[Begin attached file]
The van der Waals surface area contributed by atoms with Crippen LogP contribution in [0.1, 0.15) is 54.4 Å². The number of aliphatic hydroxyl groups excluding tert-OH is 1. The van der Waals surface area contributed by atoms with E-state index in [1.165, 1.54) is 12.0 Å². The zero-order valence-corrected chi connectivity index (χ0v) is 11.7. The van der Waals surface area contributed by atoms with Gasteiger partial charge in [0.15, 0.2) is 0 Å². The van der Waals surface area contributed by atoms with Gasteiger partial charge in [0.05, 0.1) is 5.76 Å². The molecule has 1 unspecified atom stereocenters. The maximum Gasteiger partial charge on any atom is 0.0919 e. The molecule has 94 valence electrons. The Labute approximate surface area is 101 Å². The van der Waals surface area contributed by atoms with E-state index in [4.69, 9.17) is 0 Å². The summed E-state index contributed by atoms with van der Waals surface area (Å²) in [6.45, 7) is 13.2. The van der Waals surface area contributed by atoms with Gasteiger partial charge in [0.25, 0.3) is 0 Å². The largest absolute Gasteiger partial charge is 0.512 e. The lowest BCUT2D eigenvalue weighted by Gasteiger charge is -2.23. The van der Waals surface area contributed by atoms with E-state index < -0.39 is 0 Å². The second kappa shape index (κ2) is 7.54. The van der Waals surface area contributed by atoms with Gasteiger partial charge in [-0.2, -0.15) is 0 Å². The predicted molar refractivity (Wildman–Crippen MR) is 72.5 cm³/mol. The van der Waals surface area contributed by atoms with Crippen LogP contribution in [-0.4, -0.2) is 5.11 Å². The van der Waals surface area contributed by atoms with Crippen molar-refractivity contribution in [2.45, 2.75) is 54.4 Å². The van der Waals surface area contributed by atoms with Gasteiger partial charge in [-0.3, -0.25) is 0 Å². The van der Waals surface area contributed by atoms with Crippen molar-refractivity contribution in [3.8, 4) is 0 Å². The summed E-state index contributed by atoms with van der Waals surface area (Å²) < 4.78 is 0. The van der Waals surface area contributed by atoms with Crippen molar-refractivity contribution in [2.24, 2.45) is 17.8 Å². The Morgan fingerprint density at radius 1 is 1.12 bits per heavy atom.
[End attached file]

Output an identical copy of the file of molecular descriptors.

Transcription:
The van der Waals surface area contributed by atoms with Crippen LogP contribution in [0.1, 0.15) is 54.4 Å². The number of aliphatic hydroxyl groups excluding tert-OH is 1. The van der Waals surface area contributed by atoms with E-state index in [1.165, 1.54) is 12.0 Å². The zero-order valence-corrected chi connectivity index (χ0v) is 11.7. The van der Waals surface area contributed by atoms with Gasteiger partial charge in [0.15, 0.2) is 0 Å². The van der Waals surface area contributed by atoms with Gasteiger partial charge in [0.05, 0.1) is 5.76 Å². The molecule has 1 unspecified atom stereocenters. The maximum Gasteiger partial charge on any atom is 0.0919 e. The molecule has 94 valence electrons. The Labute approximate surface area is 101 Å². The van der Waals surface area contributed by atoms with E-state index in [4.69, 9.17) is 0 Å². The summed E-state index contributed by atoms with van der Waals surface area (Å²) in [6.45, 7) is 13.2. The van der Waals surface area contributed by atoms with Gasteiger partial charge in [0.25, 0.3) is 0 Å². The largest absolute Gasteiger partial charge is 0.512 e. The lowest BCUT2D eigenvalue weighted by Gasteiger charge is -2.23. The van der Waals surface area contributed by atoms with E-state index < -0.39 is 0 Å². The second kappa shape index (κ2) is 7.54. The van der Waals surface area contributed by atoms with Gasteiger partial charge in [-0.2, -0.15) is 0 Å². The predicted molar refractivity (Wildman–Crippen MR) is 72.5 cm³/mol. The van der Waals surface area contributed by atoms with Crippen LogP contribution in [-0.4, -0.2) is 5.11 Å². The van der Waals surface area contributed by atoms with Crippen molar-refractivity contribution in [2.45, 2.75) is 54.4 Å². The van der Waals surface area contributed by atoms with Gasteiger partial charge in [-0.3, -0.25) is 0 Å². The van der Waals surface area contributed by atoms with Crippen molar-refractivity contribution in [3.8, 4) is 0 Å². The summed E-state index contributed by atoms with van der Waals surface area (Å²) < 4.78 is 0. The van der Waals surface area contributed by atoms with Crippen molar-refractivity contribution in [2.24, 2.45) is 17.8 Å². The Morgan fingerprint density at radius 1 is 1.12 bits per heavy atom.